I dream a world

after Denise Krebs on the Ethical ELA Open Write today. Denise wrote after Langston Hughes’s poem “I Dream A World.”

—What world do YOU dream?

I dream a world

where Wisdom walks the thoroughfares

holding her lantern high

where Mercy kneels in lamplit paths

unfastening her cloak to enshroud

the transgressed

and the transgressor

where Comfort seeks out the lonely, the broken

to offer a cup of cheer, leaning in

with her elbows on the table

and her palm outstretched

where Truth looks up from the old rocker

in the corner by the bookcase

pushing his spectacles back up on his nose

as he turns the page of an ancient volume

but not before smiling at the twins

Mystery and Miracles

playing at his feet

in the flickering circle of lamplight

while Love closes the curtains

humming, always humming

her beautiful song

tears glistening like diamonds

on her cheeks

and where Judgment pauses at the door

listening, one skeletal hand raised to knock

but reconsiders 

and chooses to leave

giving a curt nod to Wisdom and Mercy

and stepping aside as they pass by

—I dream a world.

Photo: “Do not be afraid…” Fan D. CC BY

4 thoughts on “I dream a world

  1. I held my breath as I read, then let it out at the end.
    I just finished a writing exercise (for the wellness program, Noom, of all things) which asked us to list all the values that are important to us (we were encouraged to list more than 35!), gather them into five groups of our choosing, then choose the one from each group that resonates the most with us–thus choosing our five core values. I recognized many from my list in your post–Love, Wisdom, Comfort, Truth. Your personification of each is breathtaking; I was seeing a short-animation movie in my mind as I read this, something akin to Raymond Briggs’ wordless movie, “The Snowman”.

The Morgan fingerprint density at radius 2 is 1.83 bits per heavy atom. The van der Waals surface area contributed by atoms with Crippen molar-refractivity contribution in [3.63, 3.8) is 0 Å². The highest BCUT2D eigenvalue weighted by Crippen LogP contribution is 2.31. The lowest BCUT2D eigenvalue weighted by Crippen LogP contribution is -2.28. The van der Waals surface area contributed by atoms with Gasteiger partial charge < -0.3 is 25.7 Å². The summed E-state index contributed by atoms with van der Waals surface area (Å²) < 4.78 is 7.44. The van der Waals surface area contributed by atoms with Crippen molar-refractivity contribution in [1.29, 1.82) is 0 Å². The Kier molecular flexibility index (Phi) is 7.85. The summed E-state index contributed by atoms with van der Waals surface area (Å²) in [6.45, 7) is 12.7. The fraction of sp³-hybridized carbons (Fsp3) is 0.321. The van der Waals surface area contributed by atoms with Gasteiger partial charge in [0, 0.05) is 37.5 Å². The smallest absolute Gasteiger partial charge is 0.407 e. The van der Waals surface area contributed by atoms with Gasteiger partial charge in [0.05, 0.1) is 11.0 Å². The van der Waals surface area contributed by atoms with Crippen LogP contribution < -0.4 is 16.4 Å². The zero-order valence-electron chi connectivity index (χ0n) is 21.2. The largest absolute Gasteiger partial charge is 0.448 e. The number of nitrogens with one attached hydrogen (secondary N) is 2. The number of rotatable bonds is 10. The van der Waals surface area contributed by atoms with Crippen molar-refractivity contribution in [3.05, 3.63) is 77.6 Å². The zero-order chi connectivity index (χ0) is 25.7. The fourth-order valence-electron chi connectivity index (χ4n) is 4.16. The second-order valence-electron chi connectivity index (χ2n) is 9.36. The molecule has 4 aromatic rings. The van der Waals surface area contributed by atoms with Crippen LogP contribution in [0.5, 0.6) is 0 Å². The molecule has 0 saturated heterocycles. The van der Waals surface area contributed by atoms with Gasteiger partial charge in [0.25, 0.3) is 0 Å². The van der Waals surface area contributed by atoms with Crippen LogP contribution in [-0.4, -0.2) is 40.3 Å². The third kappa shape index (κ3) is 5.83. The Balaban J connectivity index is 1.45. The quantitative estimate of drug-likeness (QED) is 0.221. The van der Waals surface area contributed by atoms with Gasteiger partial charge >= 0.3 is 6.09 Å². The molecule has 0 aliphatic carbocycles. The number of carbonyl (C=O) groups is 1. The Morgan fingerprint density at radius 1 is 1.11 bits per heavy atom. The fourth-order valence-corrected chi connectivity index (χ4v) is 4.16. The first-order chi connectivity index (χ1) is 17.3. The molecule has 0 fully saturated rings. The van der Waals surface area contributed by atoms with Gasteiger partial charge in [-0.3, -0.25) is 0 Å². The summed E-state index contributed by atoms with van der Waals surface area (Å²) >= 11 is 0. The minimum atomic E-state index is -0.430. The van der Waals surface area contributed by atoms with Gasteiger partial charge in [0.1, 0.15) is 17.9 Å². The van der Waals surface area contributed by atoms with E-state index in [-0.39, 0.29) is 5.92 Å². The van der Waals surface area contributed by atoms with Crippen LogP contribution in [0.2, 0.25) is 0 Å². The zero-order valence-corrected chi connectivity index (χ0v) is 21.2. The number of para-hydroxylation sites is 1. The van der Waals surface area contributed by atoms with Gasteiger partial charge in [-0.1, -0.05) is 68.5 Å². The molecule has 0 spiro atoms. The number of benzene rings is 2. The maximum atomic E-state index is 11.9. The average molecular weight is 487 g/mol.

I think I will print this out to re-read again, and again, when I need reminding of the good in this world.

    Liked by 1 person

    • Delighted that you found this so meaningful, Chris. I had recently begun to question my ability to write, especially poetry – so when this rolled out, I felt some confidence returning. Another friend remarked: “That’s the first time I’ve heard you say you are proud of something you’ve written.” That’s true. As much as I write, I don’t often feel proud, exactly (food for thought: why is that hard?). I feel pleased or fulfilled, maybe, on occasion – but I am allowing myself to be proud of this poem. I am deeply grateful for your words, Chris, and to know you want to save this poem to reread. Does my soul much good.


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